Young’s numbers pale when you consider that he plays in the best offensive ballpark in the league. His SLG is 75 points lower, and he’s played a total of 13 games (poorly) at a premium defensive position, whereas 68 of his games have been at DH. Not to mention the fact that Ellsbury is a superior base runner. Young’s case is pretty weak.

      • Bill - Sep 26, 2011 at 12:39 PM

        10th on his own team in Baseball-Reference WAR.

    • bigleagues - Sep 26, 2011 at 1:52 PM

      2 More SB’s and Ellsbury will have put up a season (at least .300, 200 H, 30 HR, 100R, 100RBI, 40 SB) that only 3 other players have been able to claim.

      And he’s done it from the lead-off spot. I’m not saying it doesn’t exist, but I haven’t been able to locate another-off hitter who has ever posted such impressive numbers across the board – let alone coupled with excellent defense.

      Red Sox fans, we may have just witnessed the greatest overall season by a lead-off hitter in history.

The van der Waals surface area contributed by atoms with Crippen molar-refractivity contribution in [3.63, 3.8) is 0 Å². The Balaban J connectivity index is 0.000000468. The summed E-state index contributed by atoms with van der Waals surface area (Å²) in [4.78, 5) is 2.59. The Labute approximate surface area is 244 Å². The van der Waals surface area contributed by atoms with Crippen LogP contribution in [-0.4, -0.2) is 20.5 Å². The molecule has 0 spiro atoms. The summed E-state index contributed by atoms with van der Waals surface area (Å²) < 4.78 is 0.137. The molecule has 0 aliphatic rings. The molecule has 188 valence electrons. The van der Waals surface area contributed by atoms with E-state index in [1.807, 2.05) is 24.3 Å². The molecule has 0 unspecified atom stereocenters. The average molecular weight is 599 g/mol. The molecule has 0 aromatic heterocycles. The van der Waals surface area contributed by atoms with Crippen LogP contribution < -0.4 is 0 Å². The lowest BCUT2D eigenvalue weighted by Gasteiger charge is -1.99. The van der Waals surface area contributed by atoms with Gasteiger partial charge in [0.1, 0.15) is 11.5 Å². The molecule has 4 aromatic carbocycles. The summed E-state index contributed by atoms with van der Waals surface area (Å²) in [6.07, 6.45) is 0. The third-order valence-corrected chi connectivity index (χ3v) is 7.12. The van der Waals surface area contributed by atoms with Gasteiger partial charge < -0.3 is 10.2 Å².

• churchoftheperpetuallyoutraged - Sep 26, 2011 at 2:09 PM

        Barry Bonds and Rickey Henderson come to mind, depending on what your benchmarks are.

      • bigleagues - Sep 26, 2011 at 2:16 PM

        The benchmarks are what I included in the parentheses above. Neither Henderson nor Bonds ever achieved all 6 in any one season.

      • churchoftheperpetuallyoutraged - Sep 26, 2011 at 2:27 PM

        No they didnt hit each benchmark, but we’re really splitting hairs. Ellsbury has 646AB’s so far this year. The closest year for Bonds would be ’93 in which he had 539AB. Bonds walked far more than Ellsbury so he didn’t get the chance to put up some of those counting stats, but still he was 19H away and 2SB.

        Willie Mays also came pretty damn close a few years.

      • Kevin S. - Sep 26, 2011 at 2:53 PM

        Alfonso Soriano had some really excellent years leading off with the Yanks (and I think he generally led off with the Nats in ’06, too).

      • Joe - Sep 26, 2011 at 3:02 PM

        ‘Course Bonds wasn’t technically a leadoff hitter, what with him batting 5th for most of the season, and 3rd or 4th the rest of the time.

      • Kevin S. - Sep 26, 2011 at 3:07 PM

        Yeah, Soriano hit every one of those numbers in 2002, when he lead off in 150 games. Probably not as good of a season overall as Ellsbury (defense, run environment), but since you seemed to be discounting Bonds and Henderson because they didn’t meet the benchmarks, I don’t see why you wouldn’t count Soriano.